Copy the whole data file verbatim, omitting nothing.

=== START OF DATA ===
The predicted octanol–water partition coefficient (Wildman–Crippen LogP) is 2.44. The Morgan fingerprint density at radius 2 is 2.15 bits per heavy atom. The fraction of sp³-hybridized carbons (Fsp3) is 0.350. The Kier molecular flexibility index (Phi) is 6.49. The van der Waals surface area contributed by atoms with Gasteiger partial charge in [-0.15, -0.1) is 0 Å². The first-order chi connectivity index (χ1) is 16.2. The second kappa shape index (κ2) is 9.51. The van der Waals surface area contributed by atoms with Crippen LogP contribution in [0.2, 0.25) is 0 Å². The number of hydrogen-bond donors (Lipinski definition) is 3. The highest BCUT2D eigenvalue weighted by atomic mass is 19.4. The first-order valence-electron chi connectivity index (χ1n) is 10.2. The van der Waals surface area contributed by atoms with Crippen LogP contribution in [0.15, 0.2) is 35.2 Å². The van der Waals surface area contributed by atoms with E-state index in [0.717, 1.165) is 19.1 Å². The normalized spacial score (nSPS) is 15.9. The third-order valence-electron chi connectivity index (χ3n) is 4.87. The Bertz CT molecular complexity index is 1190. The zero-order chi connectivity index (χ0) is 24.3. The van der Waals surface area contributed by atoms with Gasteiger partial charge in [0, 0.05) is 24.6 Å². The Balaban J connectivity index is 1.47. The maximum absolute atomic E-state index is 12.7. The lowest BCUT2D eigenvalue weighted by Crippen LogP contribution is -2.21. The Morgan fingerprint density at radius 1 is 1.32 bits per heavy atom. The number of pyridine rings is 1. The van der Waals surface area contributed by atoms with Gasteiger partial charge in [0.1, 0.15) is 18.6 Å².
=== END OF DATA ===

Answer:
The predicted octanol–water partition coefficient (Wildman–Crippen LogP) is 2.44. The Morgan fingerprint density at radius 2 is 2.15 bits per heavy atom. The fraction of sp³-hybridized carbons (Fsp3) is 0.350. The Kier molecular flexibility index (Phi) is 6.49. The van der Waals surface area contributed by atoms with Gasteiger partial charge in [-0.15, -0.1) is 0 Å². The first-order chi connectivity index (χ1) is 16.2. The second kappa shape index (κ2) is 9.51. The van der Waals surface area contributed by atoms with Crippen LogP contribution in [0.2, 0.25) is 0 Å². The number of hydrogen-bond donors (Lipinski definition) is 3. The highest BCUT2D eigenvalue weighted by atomic mass is 19.4. The first-order valence-electron chi connectivity index (χ1n) is 10.2. The van der Waals surface area contributed by atoms with Crippen LogP contribution in [0.15, 0.2) is 35.2 Å². The van der Waals surface area contributed by atoms with E-state index in [0.717, 1.165) is 19.1 Å². The normalized spacial score (nSPS) is 15.9. The third-order valence-electron chi connectivity index (χ3n) is 4.87. The Bertz CT molecular complexity index is 1190. The zero-order chi connectivity index (χ0) is 24.3. The van der Waals surface area contributed by atoms with Gasteiger partial charge in [0, 0.05) is 24.6 Å². The Balaban J connectivity index is 1.47. The maximum absolute atomic E-state index is 12.7. The lowest BCUT2D eigenvalue weighted by Crippen LogP contribution is -2.21. The Morgan fingerprint density at radius 1 is 1.32 bits per heavy atom. The number of pyridine rings is 1. The van der Waals surface area contributed by atoms with Gasteiger partial charge in [0.1, 0.15) is 18.6 Å².